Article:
Just like saying let the doctors practice medicine.

Sounds great!

But then everyone goes bankrupt.

You need a strong administration in any endeavor.

Anonymous said...

May 4, 2024 at 1:56 PM, explain how you go bankrupt by paying the teachers in the classroom. What administrative staff are you employed in?

Anonymous said...

There are typically three main classifications of schools: public, private, and parochial. Parochial schools are affiliated with a church or parish, such as Saint Joseph, Saint Andrews, and Saint Richards. However, it's important to note that these schools were not established in the 1960s due to the federal government's mandate to integrate schools. Conversely, institutions like Jackson Academy, Jackson Prep, and Canton Academy emerged in response to desegregation efforts and are commonly categorized as private schools.

When considering Saint Andrews, it becomes clear that its classification and the nature of its student body should be approached differently. From its inception, Saint Andrews has operated with a distinct mission and purpose, setting it apart from other schools. Therefore, it may not be fair to categorize Saint Andrews in the same group as institutions that responded to desegregation mandates.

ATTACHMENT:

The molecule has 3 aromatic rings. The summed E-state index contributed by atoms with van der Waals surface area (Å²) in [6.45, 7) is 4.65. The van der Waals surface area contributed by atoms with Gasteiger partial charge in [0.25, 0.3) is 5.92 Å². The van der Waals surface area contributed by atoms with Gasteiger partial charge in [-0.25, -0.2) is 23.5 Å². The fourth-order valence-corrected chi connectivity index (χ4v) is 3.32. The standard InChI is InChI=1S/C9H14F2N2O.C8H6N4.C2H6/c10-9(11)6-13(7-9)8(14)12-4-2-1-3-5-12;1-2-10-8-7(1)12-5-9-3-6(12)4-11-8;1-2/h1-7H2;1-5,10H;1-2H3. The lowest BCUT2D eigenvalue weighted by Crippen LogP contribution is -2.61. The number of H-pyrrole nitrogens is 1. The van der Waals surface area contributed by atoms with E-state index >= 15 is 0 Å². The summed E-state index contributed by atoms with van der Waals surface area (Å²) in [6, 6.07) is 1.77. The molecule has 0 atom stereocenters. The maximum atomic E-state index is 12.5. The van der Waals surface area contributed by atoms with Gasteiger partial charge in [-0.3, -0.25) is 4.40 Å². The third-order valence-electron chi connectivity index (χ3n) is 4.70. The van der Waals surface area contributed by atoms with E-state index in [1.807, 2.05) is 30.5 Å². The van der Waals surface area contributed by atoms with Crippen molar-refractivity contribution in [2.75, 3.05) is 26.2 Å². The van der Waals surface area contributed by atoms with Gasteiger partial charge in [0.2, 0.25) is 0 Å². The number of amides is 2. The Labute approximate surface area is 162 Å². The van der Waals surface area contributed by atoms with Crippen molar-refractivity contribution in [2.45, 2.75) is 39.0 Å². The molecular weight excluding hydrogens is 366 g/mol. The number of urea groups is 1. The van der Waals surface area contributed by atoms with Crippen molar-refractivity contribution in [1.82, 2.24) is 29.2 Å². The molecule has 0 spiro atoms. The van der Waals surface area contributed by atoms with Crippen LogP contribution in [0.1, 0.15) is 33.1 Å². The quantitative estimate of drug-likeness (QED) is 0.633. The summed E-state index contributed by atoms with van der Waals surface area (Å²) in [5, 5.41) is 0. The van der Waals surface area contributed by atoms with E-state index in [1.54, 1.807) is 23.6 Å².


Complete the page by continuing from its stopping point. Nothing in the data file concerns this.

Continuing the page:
Anonymous said...

How about being exempt from school tax when you have no kids in school?

Anonymous said...

"How about being exempt from school tax when you have no kids in school?"

Now people (liberal) will say,
"you have to have 'good' public education, it helps your property values'
People in Canton Public School taxing area say 'Whaaatt?'
People in Jackson Public School taxing area say 'What time does JA, Prep, etc" start today

Like all 'good' liberal ideas they want to trap the people who have no choice and throw them crumbs while exempting themselves (see Obamacare exceptions for congress and government employees, see the FISA 702 spying bill etc). PS I am sure St Andrews charges 'full' price for the pols lil chil'ren lol.

If you want to see how bad people want to get out of public education in places like DC check out the numbers of people who signed up for the limited 'voucher program" in DC at non gub schools, that is before the liberal hero ended the practice and threw them to the mob of D educators chanting 'we want barabbas'...trapping the children in DC skools to the D Mob's delight.

Anonymous said...